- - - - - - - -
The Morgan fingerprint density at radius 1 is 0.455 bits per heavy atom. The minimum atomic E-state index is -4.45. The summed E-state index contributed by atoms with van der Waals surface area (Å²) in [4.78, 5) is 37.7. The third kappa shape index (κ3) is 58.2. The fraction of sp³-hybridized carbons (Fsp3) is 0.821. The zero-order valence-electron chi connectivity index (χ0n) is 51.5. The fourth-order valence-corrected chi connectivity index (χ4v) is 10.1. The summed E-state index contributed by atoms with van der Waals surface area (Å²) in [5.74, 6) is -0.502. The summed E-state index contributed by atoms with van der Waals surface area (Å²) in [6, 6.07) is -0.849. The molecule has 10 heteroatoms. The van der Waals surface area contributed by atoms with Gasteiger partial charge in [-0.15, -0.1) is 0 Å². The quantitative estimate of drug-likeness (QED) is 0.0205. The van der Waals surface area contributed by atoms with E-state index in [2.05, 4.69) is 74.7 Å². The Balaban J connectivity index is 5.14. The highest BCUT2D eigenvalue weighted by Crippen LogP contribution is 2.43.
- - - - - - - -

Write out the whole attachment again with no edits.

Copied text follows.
The Morgan fingerprint density at radius 1 is 0.455 bits per heavy atom. The minimum atomic E-state index is -4.45. The summed E-state index contributed by atoms with van der Waals surface area (Å²) in [4.78, 5) is 37.7. The third kappa shape index (κ3) is 58.2. The fraction of sp³-hybridized carbons (Fsp3) is 0.821. The zero-order valence-electron chi connectivity index (χ0n) is 51.5. The fourth-order valence-corrected chi connectivity index (χ4v) is 10.1. The summed E-state index contributed by atoms with van der Waals surface area (Å²) in [5.74, 6) is -0.502. The summed E-state index contributed by atoms with van der Waals surface area (Å²) in [6, 6.07) is -0.849. The molecule has 10 heteroatoms. The van der Waals surface area contributed by atoms with Gasteiger partial charge in [-0.15, -0.1) is 0 Å². The quantitative estimate of drug-likeness (QED) is 0.0205. The van der Waals surface area contributed by atoms with E-state index in [2.05, 4.69) is 74.7 Å². The Balaban J connectivity index is 5.14. The highest BCUT2D eigenvalue weighted by Crippen LogP contribution is 2.43.